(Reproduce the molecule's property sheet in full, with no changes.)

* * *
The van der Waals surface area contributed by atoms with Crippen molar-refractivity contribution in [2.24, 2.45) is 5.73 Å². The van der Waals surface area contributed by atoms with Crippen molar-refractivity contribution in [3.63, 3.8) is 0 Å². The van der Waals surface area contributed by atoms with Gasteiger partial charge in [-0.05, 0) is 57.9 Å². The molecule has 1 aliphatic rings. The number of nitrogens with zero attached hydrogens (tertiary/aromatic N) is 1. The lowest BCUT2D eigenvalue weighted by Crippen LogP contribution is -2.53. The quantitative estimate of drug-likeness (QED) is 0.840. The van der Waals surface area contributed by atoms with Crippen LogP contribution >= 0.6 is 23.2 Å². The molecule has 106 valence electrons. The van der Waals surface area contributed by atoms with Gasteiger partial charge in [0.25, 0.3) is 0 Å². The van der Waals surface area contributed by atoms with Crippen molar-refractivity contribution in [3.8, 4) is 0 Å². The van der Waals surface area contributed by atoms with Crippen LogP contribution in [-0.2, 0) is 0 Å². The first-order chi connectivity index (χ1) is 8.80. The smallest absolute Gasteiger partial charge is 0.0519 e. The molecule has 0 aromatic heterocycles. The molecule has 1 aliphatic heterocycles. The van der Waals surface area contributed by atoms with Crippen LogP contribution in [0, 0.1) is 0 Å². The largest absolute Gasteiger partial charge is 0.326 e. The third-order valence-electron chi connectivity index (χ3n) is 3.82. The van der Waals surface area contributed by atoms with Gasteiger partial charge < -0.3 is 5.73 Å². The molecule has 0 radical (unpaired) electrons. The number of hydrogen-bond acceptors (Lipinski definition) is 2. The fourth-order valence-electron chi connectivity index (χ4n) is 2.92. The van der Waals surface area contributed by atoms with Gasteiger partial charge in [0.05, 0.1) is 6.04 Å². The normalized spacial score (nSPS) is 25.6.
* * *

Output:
The van der Waals surface area contributed by atoms with Crippen molar-refractivity contribution in [2.24, 2.45) is 5.73 Å². The van der Waals surface area contributed by atoms with Crippen molar-refractivity contribution in [3.63, 3.8) is 0 Å². The van der Waals surface area contributed by atoms with Gasteiger partial charge in [-0.05, 0) is 57.9 Å². The molecule has 1 aliphatic rings. The number of nitrogens with zero attached hydrogens (tertiary/aromatic N) is 1. The lowest BCUT2D eigenvalue weighted by Crippen LogP contribution is -2.53. The quantitative estimate of drug-likeness (QED) is 0.840. The van der Waals surface area contributed by atoms with Crippen LogP contribution >= 0.6 is 23.2 Å². The molecule has 106 valence electrons. The van der Waals surface area contributed by atoms with Gasteiger partial charge in [0.25, 0.3) is 0 Å². The van der Waals surface area contributed by atoms with Crippen molar-refractivity contribution in [3.8, 4) is 0 Å². The van der Waals surface area contributed by atoms with Crippen LogP contribution in [-0.2, 0) is 0 Å². The first-order chi connectivity index (χ1) is 8.80. The smallest absolute Gasteiger partial charge is 0.0519 e. The molecule has 0 aromatic heterocycles. The molecule has 1 aliphatic heterocycles. The van der Waals surface area contributed by atoms with Crippen LogP contribution in [0, 0.1) is 0 Å². The largest absolute Gasteiger partial charge is 0.326 e. The third-order valence-electron chi connectivity index (χ3n) is 3.82. The van der Waals surface area contributed by atoms with Gasteiger partial charge < -0.3 is 5.73 Å². The molecule has 0 radical (unpaired) electrons. The number of hydrogen-bond acceptors (Lipinski definition) is 2. The fourth-order valence-electron chi connectivity index (χ4n) is 2.92. The van der Waals surface area contributed by atoms with Gasteiger partial charge in [0.05, 0.1) is 6.04 Å². The normalized spacial score (nSPS) is 25.6.